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IRUK Top500 The Customer Report: 2018

IRUK Top500 The Customer Report: 2018

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Location matters on mobile

Take a picture in any location and it is likely to include someone using a smartphone. Unless you’re one of life’s dumpers who keeps misplacing your keys, phone, wallet and so on, you will know exactly where your phone is at all times. There will also be at least one network or app which knows exactly where you are, too. Emma Herrod examines how location is changing the mobile world.

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The Budgens’ Taste Club app works as a real-time in-store sat nav helping shoppers find products
The Budgens’ Taste Club app works as a real-time in-store sat nav helping shoppers find products

Location is just one of the many attributes of a smartphone which retailers are utilising to market to consumers or give them a better shopping experience. These range from geofencing to send the right messaging to a consumer when they are within a certain radius of a store, to helping a shopper locate the product they are looking for in a supermarket.


Back in the summer of 2015, Magnum and Tesco teamed up to test beacon technology to market to consumers within a specific distance of a Tesco Express store. When someone who had downloaded the Mpulse app – and therefore given their consent – walked within the set radius of one of 270 stores, they were sent a push notification offering a discount on a black or pink Magnum ice cream.


Other individual stores and shopping malls have been using beacons to send messages to shoppers’ phones or simply to track the effectiveness of marketing campaigns designed to increase footfall. Retailers believe technology will give them the edge they need to drive further footfall in-store, according to a recent study by VoucherCodes.

 

Some 67% of European retailers surveyed confirmed that they are already using geofence technology to connect online shopping to the high street, while a further 33% are planning to do so within the next five years. In all, 43% of survey respondents had invested in geofencing in the past 12 months, while 48% had invested in beacon technology.


Location can do more than send a customer to a store though. By incorporating other details about the customer, their behaviour, a store or products, retailers can give a more personalised experience.


Shoe retailer Schuh, for example, is planning to take geofencing one step further next year to deliver a more personalised omnichannel experience to people browsing its website on a mobile phone. Using each person’s location, the retailer will link messaging on the site to their location as well as to information about the closest physical store.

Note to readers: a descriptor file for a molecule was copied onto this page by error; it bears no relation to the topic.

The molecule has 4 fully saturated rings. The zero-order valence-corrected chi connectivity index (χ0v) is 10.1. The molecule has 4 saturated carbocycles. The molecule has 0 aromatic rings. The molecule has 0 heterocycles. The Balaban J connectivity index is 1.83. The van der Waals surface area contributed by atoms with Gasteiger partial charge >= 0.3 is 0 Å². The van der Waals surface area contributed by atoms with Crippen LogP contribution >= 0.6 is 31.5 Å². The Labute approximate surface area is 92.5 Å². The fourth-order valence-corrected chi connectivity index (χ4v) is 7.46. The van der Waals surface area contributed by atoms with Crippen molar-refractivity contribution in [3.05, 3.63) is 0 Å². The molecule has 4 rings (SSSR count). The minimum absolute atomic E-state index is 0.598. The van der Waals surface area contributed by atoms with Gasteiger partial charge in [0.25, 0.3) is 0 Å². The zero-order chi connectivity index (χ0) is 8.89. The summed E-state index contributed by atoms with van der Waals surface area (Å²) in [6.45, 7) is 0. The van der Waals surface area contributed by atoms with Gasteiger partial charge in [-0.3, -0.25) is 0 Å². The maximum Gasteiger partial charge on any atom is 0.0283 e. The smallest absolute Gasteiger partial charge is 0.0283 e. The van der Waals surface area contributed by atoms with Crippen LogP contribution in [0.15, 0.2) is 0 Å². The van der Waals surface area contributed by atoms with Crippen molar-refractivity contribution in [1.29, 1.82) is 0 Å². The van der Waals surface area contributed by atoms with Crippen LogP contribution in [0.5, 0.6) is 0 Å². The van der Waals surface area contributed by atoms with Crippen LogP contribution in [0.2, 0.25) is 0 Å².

This could be by pushing one of its click and collect services and notifying the customer that they can pick up an online order from a specified store close to them in 30 minutes, explains the firm’s Director of eCommerce and Customer Experience, Sean McKee.


Schuh knows stock availability in every store so would be able to link the customer’s location with their nearest store, the shoes they are browsing online and the best way to fulfil an order, whether that’s through reserving it online and picking it up in a short time or collecting next day, with fulfilment from a central distribution centre if it’s not available in the store. The messaging radius for each store is different, says McKee. For example, the London Oxford Street store would be set at half a mile, while the Inverness store, as a regional hub, would be up to 30 miles.

 

MOBILE IN-STORE

hoppers want further assistance from their mobile too. And this is particularly true of millennials. The majority would love to navigate, get information and pay using their phone in store, according to I-Am’s The Convergence Continuum report.


“Retail has become a continuous chain reaction of movements, events, experiences and motives. Shopping has become relative – relative to context, person and place – and has moulded into the four dimensions of space and time. Shopping is no longer about the what and where, but the how and when,” says Pete Champion, Group Partner, I-Am.


Target’s next-generation stores in the US are a prime example of this. These have two entrances, each with the aim of appealing to different customers: one opens to displays of exclusive brands and inspiring seasonal moments for shoppers who want to browse and be inspired by the retailer; the other is for those wanting to collect online orders or groceries quickly, while also having easy access to groceries, an off-licence and self-checkout lanes. Dedicated parking enables online orders to be delivered to a shopper’s car.


Mobile location can further enhance the shopping journey in-store via an app or push notifications to the shopper’s own phone. How often have you been into a store which you don’t visit very often and want to quickly pick up one item, such as screen wash in Halfords or toothpaste in Boots. There are signs but many shoppers end up wandering up and down the different aisles until they find what they are looking for.


In the way that pick-to-light systems in warehouses show the location of the item pickers need to select next for an order, what’s stopping a smartphone app showing a shopper the location of the item they are looking for? Supermarket Budgens’ Taste Club app does exactly this. It rearranges a customer’s shopping list into a format that helps them to navigate the store in the easiest way.